“Paul Slipper of Banding Systems had first shown me the Bandall solution back in 2014,” says Carnevale, “and while I was always intrigued by what it could do, I never really had a product that could utilize it, as we were doing a lot of overwrap trays, or the products just weren’t at the level of production where I felt it could provide an effective ROI (return on investment).”
But that all quickly changed with the near-instant success of the new riced and spiraled veggie products.
“Seeing my workers struggle with the labeling to keep up to our expected production line speeds was enough for me to call Banding Systems and tell him to get a banding machine into our place pronto,” Carnevale relates.
Installed in July of this year, the compact-footprint Bandall equipment immediately provided a simple, but highly precise and repeatable label application method, whereby a narrow strip of thin paper or plastic film label is wrapped around a sealed tub-style container to hold the contents firmly in place.
“Our Bandall label system runs at an average rate of 20 packs a minute, which is a tremendous uptick from the old manual way we used to do things,” Carnevale states.
As Banding Systems partner Paul Slipper explains, one of the Bandall machine’s many attractions is the fact that it can create a tight and secure package using a very small amount of material, which can itself be recycled or composted to further lower any product’s environmental footprint.
“We profess to call ourselves an environmentally-friendly label solution provider,” states Slipper. “Recyclers love us because there’s no adhesive residue left on the plastic packaging, basically allowing them to receive back virgin PET (polyethylene terephthalate), and the band itself is recyclable wherever proper facilities exist.”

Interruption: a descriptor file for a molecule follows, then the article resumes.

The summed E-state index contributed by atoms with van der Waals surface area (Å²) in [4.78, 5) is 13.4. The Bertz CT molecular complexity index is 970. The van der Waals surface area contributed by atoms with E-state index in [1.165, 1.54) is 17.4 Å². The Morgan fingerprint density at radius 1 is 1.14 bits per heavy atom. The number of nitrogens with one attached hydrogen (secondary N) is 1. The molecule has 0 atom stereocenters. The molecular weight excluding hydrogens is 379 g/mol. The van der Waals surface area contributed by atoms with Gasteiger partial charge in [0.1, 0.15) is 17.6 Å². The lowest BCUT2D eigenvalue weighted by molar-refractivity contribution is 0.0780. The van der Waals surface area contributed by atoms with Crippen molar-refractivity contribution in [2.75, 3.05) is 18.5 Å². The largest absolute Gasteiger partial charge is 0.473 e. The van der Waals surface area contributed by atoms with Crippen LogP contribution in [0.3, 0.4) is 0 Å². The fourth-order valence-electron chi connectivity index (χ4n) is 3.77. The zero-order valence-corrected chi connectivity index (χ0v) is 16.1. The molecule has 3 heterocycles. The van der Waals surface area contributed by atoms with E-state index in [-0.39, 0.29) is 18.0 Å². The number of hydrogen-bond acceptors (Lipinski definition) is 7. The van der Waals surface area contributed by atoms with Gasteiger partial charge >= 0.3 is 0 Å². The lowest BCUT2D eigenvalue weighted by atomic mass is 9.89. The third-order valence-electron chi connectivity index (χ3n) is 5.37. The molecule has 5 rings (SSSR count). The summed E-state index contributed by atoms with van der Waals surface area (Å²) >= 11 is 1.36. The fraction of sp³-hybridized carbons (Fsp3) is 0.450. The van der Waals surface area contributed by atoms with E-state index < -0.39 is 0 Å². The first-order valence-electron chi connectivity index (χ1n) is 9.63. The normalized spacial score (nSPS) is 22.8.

Moreover, the labeling bands themselves—produced and printed by a Bandall sister company in Green Bay, Wis.—can be die-cut and printed and/or reverse-printed as specified by customers to achieve maximum merchandising impact in addition to creating a tight and secure seal for the lidded package.

A Multipond weighscale accepts the produce from above and dispenses it down into collecting buckets until a desired weight is reached, before releasing it down into the bagging system positioned directly below.

“It’s a banding solution that works equally well in such industries as meat, produce and even textiles, to name a few, and we are very excited to add Veg-Pak to our growing customer list,” Slipper states.
“In fact, Veg-Pak is the first produce company in Canada to utilize its benefits.”
Carnevale whole-hardheartedly agrees: “We have achieved that unique combination of premium look and an innovative product that gives us a distinct market advantage by making our packages really stand out on the grocers’ shelves.
“Seeing our veggie spirals up close certainly helps capture the consumers’ eye, as they can see that this is a whole different way of presenting veggies,” says Carnevale, citing overwhelmingly positive feedback from Veg-Pak’s retail customers.
“They say it not only provides enough branding opportunity, but also allows the consumer the opportunity to see a lot of the product inside of the packaging, which allows them to make a more informed choice.”
Carnevale adds that the Veg-Pak workers actually enjoy working with the user-friendly banding system.
“The workers start it up, and after running a few bands to get the pack line up properly, boom, it’s working!”
Says Carnevale: “Our spiral and riced vegetable products have been doing very well since their introduction into the grocery marketplace this past summer.
“We are also very proud of our efforts to drive the overall purchasing demand for vegetables with our unique ricing and spiralization processes, combined with the innovative use of the Bandall labeling method,” he concludes.
“We make vegetables look fun, sexy and, most importantly, something you would want to eat again and again.”